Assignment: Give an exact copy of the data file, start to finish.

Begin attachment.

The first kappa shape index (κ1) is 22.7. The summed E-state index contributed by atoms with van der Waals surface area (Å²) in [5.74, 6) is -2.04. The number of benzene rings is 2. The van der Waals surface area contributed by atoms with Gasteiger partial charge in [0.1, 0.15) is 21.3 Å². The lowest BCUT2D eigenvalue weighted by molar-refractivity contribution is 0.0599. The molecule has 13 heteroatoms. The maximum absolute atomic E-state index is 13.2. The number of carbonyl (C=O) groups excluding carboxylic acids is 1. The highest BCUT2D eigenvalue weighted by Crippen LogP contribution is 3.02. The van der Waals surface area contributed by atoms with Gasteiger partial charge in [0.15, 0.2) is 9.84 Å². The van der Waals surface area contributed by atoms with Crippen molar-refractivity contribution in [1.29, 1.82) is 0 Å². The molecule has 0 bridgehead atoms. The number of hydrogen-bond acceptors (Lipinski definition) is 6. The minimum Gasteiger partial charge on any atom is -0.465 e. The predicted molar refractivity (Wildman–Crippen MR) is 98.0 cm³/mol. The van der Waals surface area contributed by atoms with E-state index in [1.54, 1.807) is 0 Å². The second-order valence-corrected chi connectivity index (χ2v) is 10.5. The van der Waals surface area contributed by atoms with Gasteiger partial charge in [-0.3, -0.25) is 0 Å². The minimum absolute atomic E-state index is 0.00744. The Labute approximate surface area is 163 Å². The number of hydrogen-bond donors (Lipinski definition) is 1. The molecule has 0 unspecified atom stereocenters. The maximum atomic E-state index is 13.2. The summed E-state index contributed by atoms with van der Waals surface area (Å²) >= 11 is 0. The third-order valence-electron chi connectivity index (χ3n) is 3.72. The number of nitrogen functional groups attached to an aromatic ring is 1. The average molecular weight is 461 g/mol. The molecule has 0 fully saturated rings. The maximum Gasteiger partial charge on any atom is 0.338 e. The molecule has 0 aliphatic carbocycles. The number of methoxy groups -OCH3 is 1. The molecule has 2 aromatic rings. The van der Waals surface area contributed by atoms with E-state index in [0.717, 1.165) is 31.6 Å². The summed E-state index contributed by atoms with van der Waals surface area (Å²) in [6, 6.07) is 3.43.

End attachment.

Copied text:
The first kappa shape index (κ1) is 22.7. The summed E-state index contributed by atoms with van der Waals surface area (Å²) in [5.74, 6) is -2.04. The number of benzene rings is 2. The van der Waals surface area contributed by atoms with Gasteiger partial charge in [0.1, 0.15) is 21.3 Å². The lowest BCUT2D eigenvalue weighted by molar-refractivity contribution is 0.0599. The molecule has 13 heteroatoms. The maximum absolute atomic E-state index is 13.2. The number of carbonyl (C=O) groups excluding carboxylic acids is 1. The highest BCUT2D eigenvalue weighted by Crippen LogP contribution is 3.02. The van der Waals surface area contributed by atoms with Gasteiger partial charge in [0.15, 0.2) is 9.84 Å². The van der Waals surface area contributed by atoms with Crippen molar-refractivity contribution in [1.29, 1.82) is 0 Å². The molecule has 0 bridgehead atoms. The number of hydrogen-bond acceptors (Lipinski definition) is 6. The minimum Gasteiger partial charge on any atom is -0.465 e. The predicted molar refractivity (Wildman–Crippen MR) is 98.0 cm³/mol. The van der Waals surface area contributed by atoms with E-state index in [1.54, 1.807) is 0 Å². The second-order valence-corrected chi connectivity index (χ2v) is 10.5. The van der Waals surface area contributed by atoms with Gasteiger partial charge in [-0.3, -0.25) is 0 Å². The minimum absolute atomic E-state index is 0.00744. The Labute approximate surface area is 163 Å². The number of hydrogen-bond donors (Lipinski definition) is 1. The molecule has 0 unspecified atom stereocenters. The maximum atomic E-state index is 13.2. The summed E-state index contributed by atoms with van der Waals surface area (Å²) >= 11 is 0. The third-order valence-electron chi connectivity index (χ3n) is 3.72. The number of nitrogen functional groups attached to an aromatic ring is 1. The average molecular weight is 461 g/mol. The molecule has 0 fully saturated rings. The maximum Gasteiger partial charge on any atom is 0.338 e. The molecule has 0 aliphatic carbocycles. The number of methoxy groups -OCH3 is 1. The molecule has 2 aromatic rings. The van der Waals surface area contributed by atoms with E-state index in [0.717, 1.165) is 31.6 Å². The summed E-state index contributed by atoms with van der Waals surface area (Å²) in [6, 6.07) is 3.43.